Spring cleaning makes no sense to me.
We've spent much of the winter inside, burrowing in our space. Why is it when the days get longer and the weather begs us to come play outside, we get the urge to clean, organize and declutter?
The website How Stuff Works offers a few explanations for this annual phenomenon. On the historical side, the site says there are cultural roots, whether the Iranian new year that falls on March 21, or Passover, when even the crumbs of leavened bread should be swept from the house. On the scientific side, increased sunlight brings a decrease in how much melatonin we produce, and with more wakefulness comes more energy to clean.
Whatever our reason, we clean. And purge.
I recently dropped a few bags of suddenly unneeded household items at the Goodwill donation center on Garden of the Gods Road, and drove off thinking about what was next for that sweater I donated. And I wondered, with a tinge of guilt, if everything I stuffed into that giant trash bag was even useful to the nonprofit.
To answer my questions, Bradd Hafer, assistant director of communications for Discover Goodwill of Southern and Western Colorado, met me at the Retail Support Center on South Academy Boulevard. The center opened last June and acts as a clearinghouse for donated goods. If you drop something at an attended donation center — these include the trucks and the retail centers — it will be sorted, then make its way to this 92,000-square-foot facility.
The end of the year is a busy time, since everyone is looking for their tax deduction. But Hafer confirms that spring cleaning also brings a wave of new, used materials.
Warehouse supervisor Marita Sobotka inventories the center every Monday. On the morning I visited, she counted 3,000 pallets, each containing four large boxes of donated items that would be sent to one of 11 retail centers in the region.
The boxes are sorted into categories, such as "textiles" and "electronics." During my visit, boxes labeled "Christmas," with green and red paper, extended four pallets high, four wide and at least five deep. That's a lot of cast-off Christmas cheer.
Of all of them, though, the ones labeled "Sorted Purses" caught my eye — I wondered, might there be a Coach or two in that collection? But squelching my dreams of making the ultimate thrift-store find, Hafer says they have "treasure hunters" at retail outlets, employees who look for items of value that are then picked out and listed in Goodwill's online auctions. (Find them at pickgoodwill.com.) Hafer says they want donors to know they're getting the maximum value for their donations, since the organization will take that money and put it into job training and placement programs.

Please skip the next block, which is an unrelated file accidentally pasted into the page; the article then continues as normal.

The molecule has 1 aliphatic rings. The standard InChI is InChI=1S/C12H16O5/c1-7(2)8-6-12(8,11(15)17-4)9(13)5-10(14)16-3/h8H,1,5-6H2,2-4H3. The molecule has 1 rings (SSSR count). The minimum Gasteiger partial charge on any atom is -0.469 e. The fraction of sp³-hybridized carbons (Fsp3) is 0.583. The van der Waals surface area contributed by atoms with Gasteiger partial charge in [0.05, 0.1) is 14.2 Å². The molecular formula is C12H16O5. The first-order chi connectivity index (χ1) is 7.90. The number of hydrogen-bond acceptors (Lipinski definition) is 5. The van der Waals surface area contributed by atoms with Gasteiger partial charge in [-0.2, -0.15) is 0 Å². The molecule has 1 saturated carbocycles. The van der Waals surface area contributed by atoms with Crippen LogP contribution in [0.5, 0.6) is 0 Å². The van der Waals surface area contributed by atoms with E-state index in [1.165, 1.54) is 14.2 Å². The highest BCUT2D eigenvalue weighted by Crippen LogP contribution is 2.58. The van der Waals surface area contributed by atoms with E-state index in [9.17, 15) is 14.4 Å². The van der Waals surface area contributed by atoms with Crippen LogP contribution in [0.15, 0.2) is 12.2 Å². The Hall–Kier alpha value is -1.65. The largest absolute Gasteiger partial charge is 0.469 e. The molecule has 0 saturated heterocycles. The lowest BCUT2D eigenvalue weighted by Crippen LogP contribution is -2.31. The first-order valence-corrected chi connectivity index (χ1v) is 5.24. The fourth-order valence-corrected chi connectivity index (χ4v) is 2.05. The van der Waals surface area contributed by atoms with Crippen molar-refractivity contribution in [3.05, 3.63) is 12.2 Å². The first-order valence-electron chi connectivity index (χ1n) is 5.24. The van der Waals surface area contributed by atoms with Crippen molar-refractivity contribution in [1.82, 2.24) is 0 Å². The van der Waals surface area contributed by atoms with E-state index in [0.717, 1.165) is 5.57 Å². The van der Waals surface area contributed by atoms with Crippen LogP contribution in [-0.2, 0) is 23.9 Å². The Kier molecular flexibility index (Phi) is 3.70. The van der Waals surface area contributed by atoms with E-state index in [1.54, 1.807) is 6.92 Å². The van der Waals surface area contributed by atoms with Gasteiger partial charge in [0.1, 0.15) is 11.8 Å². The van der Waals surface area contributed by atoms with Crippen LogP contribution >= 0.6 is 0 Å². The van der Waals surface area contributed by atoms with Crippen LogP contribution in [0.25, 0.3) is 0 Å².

Some items placed in online auctions do grab pretty high prices. Last week, a TEAC reel-to-reel tape player/recorder was about to close with 11 bids that had lifted the price to $111.46.
On the other end of the spectrum are Goodwill's Buy the Pound outlet and aftermarket sales. If an item doesn't sell in a retail center, it might find its way to the outlet, which is housed in the facility on South Academy. Here, giant blue bins are rolled in and out all day long as shoppers pick out their treasures for anywhere from 89 cents a pound for clothing to 59 cents a pound for glass.
Or it could go into recycling, which accounts for the aftermarket. Hafer showed me the giant bailer where the clothes that are too stained or tattered to sell are bundled; an additional stream of revenue comes from selling the bundles. Those unwearable items might find a new life as, say, rags at a carwash.
Hafer says fully half of the items have an aftermarket life versus a retail life. And while he suggests donating items you would be willing to give to a neighbor as a guideline, he says, "We don't want to discourage anyone from donating anything."
But actually, there is one thing they don't want: televisions. Virtually no one purchases old TVs anymore, and the regulations on recycling those units are cumbersome. If you've got one to give away, Blue Star Recycling can help you with that.